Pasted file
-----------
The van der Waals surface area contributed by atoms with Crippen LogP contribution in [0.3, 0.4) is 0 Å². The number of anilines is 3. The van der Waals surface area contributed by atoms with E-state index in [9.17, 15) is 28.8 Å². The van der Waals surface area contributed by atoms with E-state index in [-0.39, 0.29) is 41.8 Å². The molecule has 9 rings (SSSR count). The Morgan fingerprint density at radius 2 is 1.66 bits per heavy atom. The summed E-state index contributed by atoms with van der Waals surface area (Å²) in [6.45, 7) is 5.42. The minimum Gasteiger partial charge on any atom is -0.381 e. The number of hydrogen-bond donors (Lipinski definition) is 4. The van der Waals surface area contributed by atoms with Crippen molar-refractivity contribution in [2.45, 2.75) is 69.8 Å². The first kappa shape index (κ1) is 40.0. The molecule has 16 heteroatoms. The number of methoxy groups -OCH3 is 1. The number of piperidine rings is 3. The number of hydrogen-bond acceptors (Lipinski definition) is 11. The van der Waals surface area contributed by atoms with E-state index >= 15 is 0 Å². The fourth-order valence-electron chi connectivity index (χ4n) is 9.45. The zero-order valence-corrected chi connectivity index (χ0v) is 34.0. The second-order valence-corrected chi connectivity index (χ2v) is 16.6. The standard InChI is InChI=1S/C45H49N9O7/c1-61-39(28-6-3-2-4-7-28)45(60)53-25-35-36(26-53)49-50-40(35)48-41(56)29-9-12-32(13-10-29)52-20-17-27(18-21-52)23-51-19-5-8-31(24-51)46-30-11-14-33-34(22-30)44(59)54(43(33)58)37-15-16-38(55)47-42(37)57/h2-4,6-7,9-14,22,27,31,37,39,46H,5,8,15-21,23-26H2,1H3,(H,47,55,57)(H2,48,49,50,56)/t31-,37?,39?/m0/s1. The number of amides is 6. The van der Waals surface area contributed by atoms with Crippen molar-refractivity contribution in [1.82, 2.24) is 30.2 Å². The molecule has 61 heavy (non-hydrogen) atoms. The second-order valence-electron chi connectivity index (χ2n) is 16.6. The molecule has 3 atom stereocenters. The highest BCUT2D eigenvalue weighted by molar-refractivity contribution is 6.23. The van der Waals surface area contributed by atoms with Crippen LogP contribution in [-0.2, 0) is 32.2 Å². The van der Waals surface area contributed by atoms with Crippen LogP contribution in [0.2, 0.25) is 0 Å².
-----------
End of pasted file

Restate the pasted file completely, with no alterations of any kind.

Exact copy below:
The van der Waals surface area contributed by atoms with Crippen LogP contribution in [0.3, 0.4) is 0 Å². The number of anilines is 3. The van der Waals surface area contributed by atoms with E-state index in [9.17, 15) is 28.8 Å². The van der Waals surface area contributed by atoms with E-state index in [-0.39, 0.29) is 41.8 Å². The molecule has 9 rings (SSSR count). The Morgan fingerprint density at radius 2 is 1.66 bits per heavy atom. The summed E-state index contributed by atoms with van der Waals surface area (Å²) in [6.45, 7) is 5.42. The minimum Gasteiger partial charge on any atom is -0.381 e. The number of hydrogen-bond donors (Lipinski definition) is 4. The van der Waals surface area contributed by atoms with Crippen molar-refractivity contribution in [2.45, 2.75) is 69.8 Å². The first kappa shape index (κ1) is 40.0. The molecule has 16 heteroatoms. The number of methoxy groups -OCH3 is 1. The number of piperidine rings is 3. The number of hydrogen-bond acceptors (Lipinski definition) is 11. The van der Waals surface area contributed by atoms with E-state index >= 15 is 0 Å². The fourth-order valence-electron chi connectivity index (χ4n) is 9.45. The zero-order valence-corrected chi connectivity index (χ0v) is 34.0. The second-order valence-corrected chi connectivity index (χ2v) is 16.6. The standard InChI is InChI=1S/C45H49N9O7/c1-61-39(28-6-3-2-4-7-28)45(60)53-25-35-36(26-53)49-50-40(35)48-41(56)29-9-12-32(13-10-29)52-20-17-27(18-21-52)23-51-19-5-8-31(24-51)46-30-11-14-33-34(22-30)44(59)54(43(33)58)37-15-16-38(55)47-42(37)57/h2-4,6-7,9-14,22,27,31,37,39,46H,5,8,15-21,23-26H2,1H3,(H,47,55,57)(H2,48,49,50,56)/t31-,37?,39?/m0/s1. The number of amides is 6. The van der Waals surface area contributed by atoms with Crippen molar-refractivity contribution in [1.82, 2.24) is 30.2 Å². The molecule has 61 heavy (non-hydrogen) atoms. The second-order valence-electron chi connectivity index (χ2n) is 16.6. The molecule has 3 atom stereocenters. The highest BCUT2D eigenvalue weighted by molar-refractivity contribution is 6.23. The van der Waals surface area contributed by atoms with Crippen LogP contribution in [-0.2, 0) is 32.2 Å². The van der Waals surface area contributed by atoms with Crippen LogP contribution in [0.2, 0.25) is 0 Å².